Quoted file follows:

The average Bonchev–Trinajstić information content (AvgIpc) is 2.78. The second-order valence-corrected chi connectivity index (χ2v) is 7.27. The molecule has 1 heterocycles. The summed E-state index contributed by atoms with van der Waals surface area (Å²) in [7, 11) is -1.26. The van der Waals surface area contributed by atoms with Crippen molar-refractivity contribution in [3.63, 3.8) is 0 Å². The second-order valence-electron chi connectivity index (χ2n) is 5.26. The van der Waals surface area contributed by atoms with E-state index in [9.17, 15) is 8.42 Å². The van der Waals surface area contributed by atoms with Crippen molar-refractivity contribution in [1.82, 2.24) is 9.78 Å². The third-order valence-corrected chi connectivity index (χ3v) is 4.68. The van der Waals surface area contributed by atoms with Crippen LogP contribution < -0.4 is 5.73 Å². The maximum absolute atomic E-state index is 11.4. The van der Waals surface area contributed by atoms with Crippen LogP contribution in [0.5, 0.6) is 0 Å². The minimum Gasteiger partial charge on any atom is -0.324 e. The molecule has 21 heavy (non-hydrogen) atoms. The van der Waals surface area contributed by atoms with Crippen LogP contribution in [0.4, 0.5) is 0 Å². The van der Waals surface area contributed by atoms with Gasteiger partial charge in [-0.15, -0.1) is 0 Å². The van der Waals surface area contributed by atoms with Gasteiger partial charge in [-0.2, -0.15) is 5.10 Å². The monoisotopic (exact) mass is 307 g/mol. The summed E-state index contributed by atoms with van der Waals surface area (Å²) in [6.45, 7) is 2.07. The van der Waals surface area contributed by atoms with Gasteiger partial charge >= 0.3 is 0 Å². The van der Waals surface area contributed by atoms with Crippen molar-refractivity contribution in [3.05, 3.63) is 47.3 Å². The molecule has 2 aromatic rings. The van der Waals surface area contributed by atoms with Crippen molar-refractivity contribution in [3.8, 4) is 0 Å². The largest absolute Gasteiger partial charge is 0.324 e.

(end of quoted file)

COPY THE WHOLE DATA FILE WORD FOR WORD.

The average Bonchev–Trinajstić information content (AvgIpc) is 2.78. The second-order valence-corrected chi connectivity index (χ2v) is 7.27. The molecule has 1 heterocycles. The summed E-state index contributed by atoms with van der Waals surface area (Å²) in [7, 11) is -1.26. The van der Waals surface area contributed by atoms with Crippen molar-refractivity contribution in [3.63, 3.8) is 0 Å². The second-order valence-electron chi connectivity index (χ2n) is 5.26. The van der Waals surface area contributed by atoms with E-state index in [9.17, 15) is 8.42 Å². The van der Waals surface area contributed by atoms with Crippen molar-refractivity contribution in [1.82, 2.24) is 9.78 Å². The third-order valence-corrected chi connectivity index (χ3v) is 4.68. The van der Waals surface area contributed by atoms with Crippen LogP contribution < -0.4 is 5.73 Å². The maximum absolute atomic E-state index is 11.4. The van der Waals surface area contributed by atoms with Crippen LogP contribution in [0.5, 0.6) is 0 Å². The minimum Gasteiger partial charge on any atom is -0.324 e. The molecule has 21 heavy (non-hydrogen) atoms. The van der Waals surface area contributed by atoms with Crippen LogP contribution in [0.4, 0.5) is 0 Å². The van der Waals surface area contributed by atoms with Gasteiger partial charge in [-0.15, -0.1) is 0 Å². The van der Waals surface area contributed by atoms with Gasteiger partial charge in [-0.2, -0.15) is 5.10 Å². The monoisotopic (exact) mass is 307 g/mol. The summed E-state index contributed by atoms with van der Waals surface area (Å²) in [6.45, 7) is 2.07. The van der Waals surface area contributed by atoms with Gasteiger partial charge >= 0.3 is 0 Å². The van der Waals surface area contributed by atoms with Crippen molar-refractivity contribution in [3.05, 3.63) is 47.3 Å². The molecule has 2 aromatic rings. The van der Waals surface area contributed by atoms with Crippen molar-refractivity contribution in [3.8, 4) is 0 Å². The largest absolute Gasteiger partial charge is 0.324 e.